Source: Journal of Geophysical Research: Solid Earth
Understanding the nature of sedimentary rock deposits in the Australian-Antarctic Basin is crucial for learning how oceanographic conditions evolved as Earth transitioned from a warm and humid Late Cretaceous “greenhouse” to a cool and dry Cenozoic “icehouse” world. Yet unraveling the tectonic, climatic, and oceanographic history of this basin, which began rifting in the Middle to Late Jurassic roughly 165 million years ago, has been challenging because of a paucity of data as well as varying interpretations of each margin.
Now Sauermilch et al. have, for the first time, collated all available data to construct a unified seismostratigraphic framework for the Australian-Antarctic Basin. The team’s extensive data set includes more than 500 seismic reflection lines collected across the region, some of which have only recently become available through the Scientific Committee on Antarctic Research, as well as newly obtained data about marine sedimentary rocks from offshore drilling efforts.
The compilation indicates that prior to the start of Antarctic glaciation about 34 million years ago, both margins of the basin experienced similar patterns of sedimentation and thus share three key sedimentary units that are similar in both thickness and structure. They include a unit deposited between the Late Cretaceous and mid-Paleocene (about 94 million to 58 million years ago), when sedimentation along both margins was dominated by large river systems that formed offshore delta deposits up to 5 kilometers thick in the still-narrow ocean basin.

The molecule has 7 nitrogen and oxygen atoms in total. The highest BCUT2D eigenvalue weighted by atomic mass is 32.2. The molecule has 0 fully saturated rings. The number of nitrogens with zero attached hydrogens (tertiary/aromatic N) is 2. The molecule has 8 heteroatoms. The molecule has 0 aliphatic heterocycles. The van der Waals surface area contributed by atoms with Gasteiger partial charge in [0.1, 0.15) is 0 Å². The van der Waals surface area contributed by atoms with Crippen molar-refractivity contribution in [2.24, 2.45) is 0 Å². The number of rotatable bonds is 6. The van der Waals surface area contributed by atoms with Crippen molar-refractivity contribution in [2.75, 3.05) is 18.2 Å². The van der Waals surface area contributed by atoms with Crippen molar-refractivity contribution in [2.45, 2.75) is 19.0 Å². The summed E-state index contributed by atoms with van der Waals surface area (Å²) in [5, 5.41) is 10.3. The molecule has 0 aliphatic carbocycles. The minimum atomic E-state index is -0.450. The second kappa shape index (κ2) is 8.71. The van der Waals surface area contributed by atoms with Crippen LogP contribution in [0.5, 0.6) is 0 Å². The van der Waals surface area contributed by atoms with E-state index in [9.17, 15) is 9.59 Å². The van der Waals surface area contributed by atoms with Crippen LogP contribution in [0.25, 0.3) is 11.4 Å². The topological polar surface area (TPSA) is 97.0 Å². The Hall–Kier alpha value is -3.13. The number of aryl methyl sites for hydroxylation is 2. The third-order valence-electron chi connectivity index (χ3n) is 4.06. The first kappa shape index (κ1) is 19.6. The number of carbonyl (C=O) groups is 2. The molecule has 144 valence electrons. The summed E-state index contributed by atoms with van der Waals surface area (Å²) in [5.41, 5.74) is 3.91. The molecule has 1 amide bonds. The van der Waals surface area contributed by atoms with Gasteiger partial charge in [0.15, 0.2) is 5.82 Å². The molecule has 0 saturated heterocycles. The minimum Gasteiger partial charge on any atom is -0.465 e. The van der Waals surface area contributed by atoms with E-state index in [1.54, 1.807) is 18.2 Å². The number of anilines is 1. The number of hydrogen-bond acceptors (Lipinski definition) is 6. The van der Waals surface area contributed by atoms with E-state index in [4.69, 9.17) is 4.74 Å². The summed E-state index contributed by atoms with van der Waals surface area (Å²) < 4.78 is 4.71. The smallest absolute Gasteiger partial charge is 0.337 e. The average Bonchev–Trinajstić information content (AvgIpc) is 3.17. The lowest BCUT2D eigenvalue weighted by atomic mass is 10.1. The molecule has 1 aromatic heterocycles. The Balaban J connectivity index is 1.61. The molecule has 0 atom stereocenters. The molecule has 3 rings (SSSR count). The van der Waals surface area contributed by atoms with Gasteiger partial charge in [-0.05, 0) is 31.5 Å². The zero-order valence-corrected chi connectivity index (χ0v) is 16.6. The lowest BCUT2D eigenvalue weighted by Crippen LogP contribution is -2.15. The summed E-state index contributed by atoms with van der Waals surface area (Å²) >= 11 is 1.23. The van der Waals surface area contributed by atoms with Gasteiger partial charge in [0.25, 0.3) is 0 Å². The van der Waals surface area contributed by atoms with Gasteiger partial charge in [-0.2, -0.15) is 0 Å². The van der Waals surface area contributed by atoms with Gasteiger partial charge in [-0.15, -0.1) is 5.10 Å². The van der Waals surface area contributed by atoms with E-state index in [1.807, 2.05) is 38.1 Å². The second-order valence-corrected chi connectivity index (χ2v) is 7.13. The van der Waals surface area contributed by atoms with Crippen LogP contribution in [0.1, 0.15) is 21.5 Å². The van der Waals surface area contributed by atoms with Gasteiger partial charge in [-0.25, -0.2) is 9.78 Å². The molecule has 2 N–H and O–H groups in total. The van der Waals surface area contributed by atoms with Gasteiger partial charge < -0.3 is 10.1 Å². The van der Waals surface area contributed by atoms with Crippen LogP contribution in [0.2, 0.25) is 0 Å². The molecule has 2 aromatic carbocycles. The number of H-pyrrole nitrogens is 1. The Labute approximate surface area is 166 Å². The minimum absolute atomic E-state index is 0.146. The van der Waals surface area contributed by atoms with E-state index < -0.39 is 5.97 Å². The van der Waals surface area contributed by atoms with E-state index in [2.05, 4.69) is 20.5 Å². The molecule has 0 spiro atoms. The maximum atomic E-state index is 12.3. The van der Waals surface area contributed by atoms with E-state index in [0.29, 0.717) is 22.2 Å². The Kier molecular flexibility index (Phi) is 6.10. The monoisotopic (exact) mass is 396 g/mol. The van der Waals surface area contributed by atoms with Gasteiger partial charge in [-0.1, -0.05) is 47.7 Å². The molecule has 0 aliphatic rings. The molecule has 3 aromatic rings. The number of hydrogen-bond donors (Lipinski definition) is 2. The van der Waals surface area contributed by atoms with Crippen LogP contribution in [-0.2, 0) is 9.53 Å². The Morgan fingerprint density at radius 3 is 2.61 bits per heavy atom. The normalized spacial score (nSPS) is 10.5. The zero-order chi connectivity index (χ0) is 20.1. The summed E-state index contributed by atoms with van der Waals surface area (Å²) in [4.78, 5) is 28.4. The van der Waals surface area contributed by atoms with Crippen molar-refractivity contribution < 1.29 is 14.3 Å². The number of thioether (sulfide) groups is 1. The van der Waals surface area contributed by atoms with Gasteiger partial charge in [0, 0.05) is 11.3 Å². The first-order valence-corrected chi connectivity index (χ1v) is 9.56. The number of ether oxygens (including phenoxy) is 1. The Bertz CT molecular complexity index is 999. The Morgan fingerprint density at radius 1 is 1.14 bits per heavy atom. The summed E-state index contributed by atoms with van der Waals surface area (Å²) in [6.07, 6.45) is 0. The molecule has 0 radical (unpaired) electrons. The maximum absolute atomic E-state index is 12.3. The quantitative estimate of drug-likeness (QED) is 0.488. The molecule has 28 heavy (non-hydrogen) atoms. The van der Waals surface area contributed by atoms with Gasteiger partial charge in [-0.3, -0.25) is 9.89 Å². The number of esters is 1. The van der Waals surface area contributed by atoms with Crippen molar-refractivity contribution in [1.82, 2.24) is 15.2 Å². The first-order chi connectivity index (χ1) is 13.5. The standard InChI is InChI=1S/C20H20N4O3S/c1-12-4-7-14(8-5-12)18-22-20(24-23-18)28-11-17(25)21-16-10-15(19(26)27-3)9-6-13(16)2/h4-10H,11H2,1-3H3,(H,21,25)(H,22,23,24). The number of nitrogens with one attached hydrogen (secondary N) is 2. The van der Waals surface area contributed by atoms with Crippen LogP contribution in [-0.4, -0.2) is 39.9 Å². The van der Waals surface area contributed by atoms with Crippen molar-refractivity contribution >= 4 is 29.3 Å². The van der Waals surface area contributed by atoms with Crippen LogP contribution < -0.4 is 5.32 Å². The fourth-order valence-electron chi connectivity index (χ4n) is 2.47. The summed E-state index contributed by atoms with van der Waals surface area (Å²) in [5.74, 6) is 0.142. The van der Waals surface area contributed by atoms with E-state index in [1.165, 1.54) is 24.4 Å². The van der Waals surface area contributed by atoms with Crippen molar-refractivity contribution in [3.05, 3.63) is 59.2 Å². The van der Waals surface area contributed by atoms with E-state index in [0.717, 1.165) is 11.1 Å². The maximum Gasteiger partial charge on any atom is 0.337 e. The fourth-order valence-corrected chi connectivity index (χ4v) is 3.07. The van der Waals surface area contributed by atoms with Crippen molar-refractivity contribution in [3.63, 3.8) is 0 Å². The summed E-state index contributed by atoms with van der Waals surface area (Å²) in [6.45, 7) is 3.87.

Later in the sedimentary record, the presence of drift deposits along both continental rises indicates that by about 58 million years ago in the late Paleocene, ocean bottom currents had begun circulating clockwise within the widening basin. The authors suggest that these currents then grew stronger and progressed eastward through the Eocene (56 million to 34 million years ago) while at the same time global cooling and increasing aridity led to a large reduction in the amount of sediment shed from both continents. These conditions ultimately led to a dearth of sediment deposition in the basin during the middle to late Eocene, as demonstrated by two large-scale hiatuses found in International Ocean Discovery Program cores from the Antarctic continental slope.
The integrated seismostratigraphic model developed in this study offers new insights into the history of the Australian-Antarctic Basin, providing new constraints on landscape evolution and ocean circulation that should be incorporated into future paleoceanographic models of the basin. (Journal of Geophysical Research: Solid Earth, https://doi.org/10.1029/2018JB016683, 2019)
—Terri Cook, Freelance Writer
Cook, T. (2019), An integrated history of the Australian-Antarctic Basin, Eos, 100, https://doi.org/10.1029/2019EO128407. Published on 15 July 2019.
Text © 2019. The authors. CC BY-NC-ND 3.0
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